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Thesis (Ph.D/M.Tech R) Thesis (Ph.D/M.Tech R) BP Central Library
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Thesis Ph.D National Institute of Technology, Rourkela

Precise and dependable long-term streamflow record is a vital component in the modelling of hydrologic cycle. Quantitative and qualitative information regarding streamflow is needed for several practical application intended at various locations. However, lack of historical streamflow records makes its prediction in ungauged catchments a daunting task. Most of the catchments present across the globe are either partially gauged or completely ungauged. The scenario worsens in case of developing countries. The subject of ‘prediction in ungauged basins’ (PUB) is not prevalent in India. Regionalization is an alternative way for streamflow prediction in ungauged catchments. The present study deals with few regionalization approach for daily streamflow estimation in thirty-two identified catchments located in the Eastern and Southern India. The first category of regionalization i.e. hydrologic model-dependent approach is carried out using spatial proximity [Inverse Distance Weighted (IDW), Kriging and Global mean], regression analysis and physical similarity in conjunction with Soil and Water Assessment Tool (SWAT) for streamflow estimation in each catchment considered as ungauged in turn. The other type is hydrologic model-independent regionalization which is carried out using Flow Duration Curve (FDC). Area-Index, IDW, Kriging and regression analysis are the techniques used for information transfer from donor to receiver catchments. IDW and Kriging are the two techniques based on geographical distance between gauged and ungauged catchments produced superior results among all the implemented techniques in terms of Nash-Sutcliffe efficiency (NSE), Root Mean Square Error (RMSE)-observations standard deviation ratio (RSR) and Percent Bias (PBIAS). SWAT based regionalization techniques displayed better capability for capturing the variation in daily streamflow than regional FDC based approach. However, Information transfer between dissimilar catchments is likely to produce inaccurate results. Hence, linear [Principal Component Analysis (PCA) along with K-means clustering] and nonlinear [Self-Organizing Map (SOM) and Kernel PCA] classification techniques are executed to distribute the thirty-two catchments into few homogeneous groups based on the catchment attributes. SOM techniques performed best among all in classifying the catchments into four suitable groups. The potential impact of catchment classification on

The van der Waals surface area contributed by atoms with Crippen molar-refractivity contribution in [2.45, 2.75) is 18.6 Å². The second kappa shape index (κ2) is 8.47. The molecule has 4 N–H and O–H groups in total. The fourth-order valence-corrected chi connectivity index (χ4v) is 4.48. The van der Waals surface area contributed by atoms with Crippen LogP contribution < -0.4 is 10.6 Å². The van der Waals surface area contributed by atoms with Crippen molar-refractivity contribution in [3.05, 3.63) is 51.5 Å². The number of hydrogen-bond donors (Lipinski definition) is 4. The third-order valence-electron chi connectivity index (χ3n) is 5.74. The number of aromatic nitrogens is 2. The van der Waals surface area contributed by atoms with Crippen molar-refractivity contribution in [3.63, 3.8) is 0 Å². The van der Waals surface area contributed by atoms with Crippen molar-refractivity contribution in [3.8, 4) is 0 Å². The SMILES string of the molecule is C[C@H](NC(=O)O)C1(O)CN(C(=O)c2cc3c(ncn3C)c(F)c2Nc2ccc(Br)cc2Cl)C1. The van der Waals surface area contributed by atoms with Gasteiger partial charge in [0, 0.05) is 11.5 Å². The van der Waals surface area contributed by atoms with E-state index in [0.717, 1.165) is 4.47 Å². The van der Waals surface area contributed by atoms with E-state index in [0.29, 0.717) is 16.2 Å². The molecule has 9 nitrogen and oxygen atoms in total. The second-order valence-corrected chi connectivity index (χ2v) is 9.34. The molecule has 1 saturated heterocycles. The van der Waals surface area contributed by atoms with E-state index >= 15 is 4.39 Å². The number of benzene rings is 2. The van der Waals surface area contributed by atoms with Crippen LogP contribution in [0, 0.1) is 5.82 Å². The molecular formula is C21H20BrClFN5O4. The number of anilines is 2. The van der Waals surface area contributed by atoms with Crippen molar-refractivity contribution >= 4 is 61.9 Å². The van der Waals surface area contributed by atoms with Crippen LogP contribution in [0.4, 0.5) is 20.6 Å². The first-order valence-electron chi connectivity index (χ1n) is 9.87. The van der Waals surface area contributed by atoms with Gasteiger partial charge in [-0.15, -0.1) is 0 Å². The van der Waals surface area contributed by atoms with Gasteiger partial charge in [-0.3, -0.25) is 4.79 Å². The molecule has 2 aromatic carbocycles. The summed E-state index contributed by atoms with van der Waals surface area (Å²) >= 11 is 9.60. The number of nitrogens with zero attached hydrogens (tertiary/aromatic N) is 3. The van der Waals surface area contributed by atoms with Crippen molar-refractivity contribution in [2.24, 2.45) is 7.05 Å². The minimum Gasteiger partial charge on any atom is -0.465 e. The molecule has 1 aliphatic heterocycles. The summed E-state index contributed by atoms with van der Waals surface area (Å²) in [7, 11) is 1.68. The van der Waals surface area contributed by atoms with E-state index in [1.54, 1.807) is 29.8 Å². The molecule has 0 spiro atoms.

streamflow regionalization is checked using the best two techniques i.e. IDW and Kriging on both classified and unclassified catchments. Half of the catchments exhibited more than 10% improvement in results when regionalization techniques are applied on classified catchments rather than unclassified ones. The overall outcome of the study proposes that application of suitable hydrological model, regionalization approach and catchment classification technique in an organized manner may produce reliable results in ungauged catchments with less uncertainty. Application of regionalization approaches considering the peripheral environment stationary may produce erroneous results. Thus, the impact of ever-changing Land use/Land cover and variable climate on streamflow regionalization is explored using IDW and Kriging technique in conjunction with SWAT. The outcomes suggest a substantial impact of these two factors on streamflow prediction. Hence, it is recommended to consider the non-stationary factors during the course of regionalization.